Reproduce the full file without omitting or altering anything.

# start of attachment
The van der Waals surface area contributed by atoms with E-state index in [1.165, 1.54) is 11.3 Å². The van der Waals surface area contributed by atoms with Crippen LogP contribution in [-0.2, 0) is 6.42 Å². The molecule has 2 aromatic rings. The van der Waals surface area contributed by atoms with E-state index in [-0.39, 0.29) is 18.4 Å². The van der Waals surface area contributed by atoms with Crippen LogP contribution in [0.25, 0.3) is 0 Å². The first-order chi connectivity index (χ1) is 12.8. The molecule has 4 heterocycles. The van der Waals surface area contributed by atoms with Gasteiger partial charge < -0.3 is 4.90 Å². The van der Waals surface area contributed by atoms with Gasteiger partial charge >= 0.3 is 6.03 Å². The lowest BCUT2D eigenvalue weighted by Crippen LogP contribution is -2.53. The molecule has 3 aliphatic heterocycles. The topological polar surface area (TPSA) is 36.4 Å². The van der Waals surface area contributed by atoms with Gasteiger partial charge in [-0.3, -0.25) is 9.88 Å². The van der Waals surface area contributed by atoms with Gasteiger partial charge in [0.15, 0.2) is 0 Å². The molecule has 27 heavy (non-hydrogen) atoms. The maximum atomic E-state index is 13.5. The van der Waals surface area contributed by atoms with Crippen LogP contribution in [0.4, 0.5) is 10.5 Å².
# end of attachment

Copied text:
The van der Waals surface area contributed by atoms with E-state index in [1.165, 1.54) is 11.3 Å². The van der Waals surface area contributed by atoms with Crippen LogP contribution in [-0.2, 0) is 6.42 Å². The molecule has 2 aromatic rings. The van der Waals surface area contributed by atoms with E-state index in [-0.39, 0.29) is 18.4 Å². The van der Waals surface area contributed by atoms with Crippen LogP contribution in [0.25, 0.3) is 0 Å². The first-order chi connectivity index (χ1) is 12.8. The molecule has 4 heterocycles. The van der Waals surface area contributed by atoms with Gasteiger partial charge < -0.3 is 4.90 Å². The van der Waals surface area contributed by atoms with Gasteiger partial charge >= 0.3 is 6.03 Å². The lowest BCUT2D eigenvalue weighted by Crippen LogP contribution is -2.53. The molecule has 3 aliphatic heterocycles. The topological polar surface area (TPSA) is 36.4 Å². The van der Waals surface area contributed by atoms with Gasteiger partial charge in [-0.3, -0.25) is 9.88 Å². The van der Waals surface area contributed by atoms with Gasteiger partial charge in [0.15, 0.2) is 0 Å². The molecule has 27 heavy (non-hydrogen) atoms. The maximum atomic E-state index is 13.5. The van der Waals surface area contributed by atoms with Crippen LogP contribution in [0.4, 0.5) is 10.5 Å².